• Tom Payne says:

            The ADKRR and NYS have had twenty plus years to prove their idea and get private funding, not funding by the NYS taxpayer. The train was oversold from the start. They promised the moon twenty years ago and did not deliver. It is time for the Trail. Enough is enough. As for the NYS plan and the cost of the proposed trail it is typical gold plated NY as always. Lets try keeping it simple and cost effective Albany. We don’t need a gold plated trail designed by the Albany elites. Just a trail will do. Maybe that has been the problem with this whole corridor from the beginning. Too much Albany.

  12. Hope says:

    A great turn out of trail support at the hearing. If there was any doubt that Tupper is a trail town there isn’t now. Actually I was surprised at how few local rail supporters showed up and those that did were gone way before it was over and only a few spoke.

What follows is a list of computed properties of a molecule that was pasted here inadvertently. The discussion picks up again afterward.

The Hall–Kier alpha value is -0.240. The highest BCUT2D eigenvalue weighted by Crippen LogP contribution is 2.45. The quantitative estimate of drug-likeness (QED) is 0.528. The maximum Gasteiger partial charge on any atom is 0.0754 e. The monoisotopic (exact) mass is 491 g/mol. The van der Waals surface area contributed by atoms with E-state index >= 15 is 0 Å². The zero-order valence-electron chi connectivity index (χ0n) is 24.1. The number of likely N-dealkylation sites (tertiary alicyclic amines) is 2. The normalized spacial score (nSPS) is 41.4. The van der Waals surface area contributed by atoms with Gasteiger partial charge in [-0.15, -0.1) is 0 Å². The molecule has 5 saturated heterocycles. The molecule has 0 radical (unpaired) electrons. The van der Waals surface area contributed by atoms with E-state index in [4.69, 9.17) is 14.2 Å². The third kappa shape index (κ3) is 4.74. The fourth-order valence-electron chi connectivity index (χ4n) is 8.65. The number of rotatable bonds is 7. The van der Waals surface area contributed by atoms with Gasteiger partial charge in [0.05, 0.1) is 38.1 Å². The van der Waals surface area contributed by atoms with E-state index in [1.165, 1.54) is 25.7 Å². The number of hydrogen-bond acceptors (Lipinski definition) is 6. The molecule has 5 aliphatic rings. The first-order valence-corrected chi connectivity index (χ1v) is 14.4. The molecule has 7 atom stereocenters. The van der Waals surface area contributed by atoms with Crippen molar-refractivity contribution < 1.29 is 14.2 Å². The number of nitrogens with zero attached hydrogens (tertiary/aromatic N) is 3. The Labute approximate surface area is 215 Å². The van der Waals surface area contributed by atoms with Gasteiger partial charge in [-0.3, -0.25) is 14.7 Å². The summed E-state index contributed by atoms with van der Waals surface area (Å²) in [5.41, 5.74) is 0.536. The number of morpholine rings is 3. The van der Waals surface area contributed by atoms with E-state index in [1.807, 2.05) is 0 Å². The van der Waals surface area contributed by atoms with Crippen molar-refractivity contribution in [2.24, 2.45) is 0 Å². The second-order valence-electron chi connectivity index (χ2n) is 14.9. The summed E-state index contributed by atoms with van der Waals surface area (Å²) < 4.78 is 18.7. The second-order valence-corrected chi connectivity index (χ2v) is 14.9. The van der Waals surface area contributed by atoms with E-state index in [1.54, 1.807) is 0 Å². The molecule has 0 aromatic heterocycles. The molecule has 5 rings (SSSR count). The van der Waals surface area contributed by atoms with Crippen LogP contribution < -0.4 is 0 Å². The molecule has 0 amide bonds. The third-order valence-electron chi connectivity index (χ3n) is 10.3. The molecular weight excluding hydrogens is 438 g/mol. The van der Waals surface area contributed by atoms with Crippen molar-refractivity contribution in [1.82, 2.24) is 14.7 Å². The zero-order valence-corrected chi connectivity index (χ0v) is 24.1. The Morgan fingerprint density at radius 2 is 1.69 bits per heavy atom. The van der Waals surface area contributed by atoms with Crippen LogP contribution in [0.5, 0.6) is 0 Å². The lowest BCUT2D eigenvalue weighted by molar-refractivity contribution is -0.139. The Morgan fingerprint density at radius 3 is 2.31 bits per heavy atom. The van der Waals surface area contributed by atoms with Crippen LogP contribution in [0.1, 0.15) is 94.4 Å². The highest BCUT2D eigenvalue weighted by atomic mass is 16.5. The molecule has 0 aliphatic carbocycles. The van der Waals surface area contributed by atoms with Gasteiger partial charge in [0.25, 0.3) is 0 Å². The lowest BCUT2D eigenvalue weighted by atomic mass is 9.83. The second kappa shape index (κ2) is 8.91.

13. tjr says:

    Wow a lot of passion. Get this though I do drive 4 hours to arrive at the snowmobile mecca. I would love to ride sled in the winter to beyond old forge and big moose but then I will be spending money outside old forge. Is it best for the whole ADK for just parts?

  14. Paul says:

    This should be all of one thing or all of the other. If you want to do a small rail-trail like this just refurbish some of the other abandoned rail beds in the area. See how it goes. If it is a big success then expand on that maybe remove all the rails if it is a huge success. Why destroy one kind of infrastructure to test another when it could easily be done on some other abandoned rail beds?

    Trying to please everyone usually ends up pleasing no one. That is what I am afraid will happen here.

  15. Michelle Somma says:

    When I was much younger I did my share of hiking including sections of the Appalachian trail as well as parts of the Adirondacks and many of our National Parks. Now that I am older seeing the area by train would be delightful.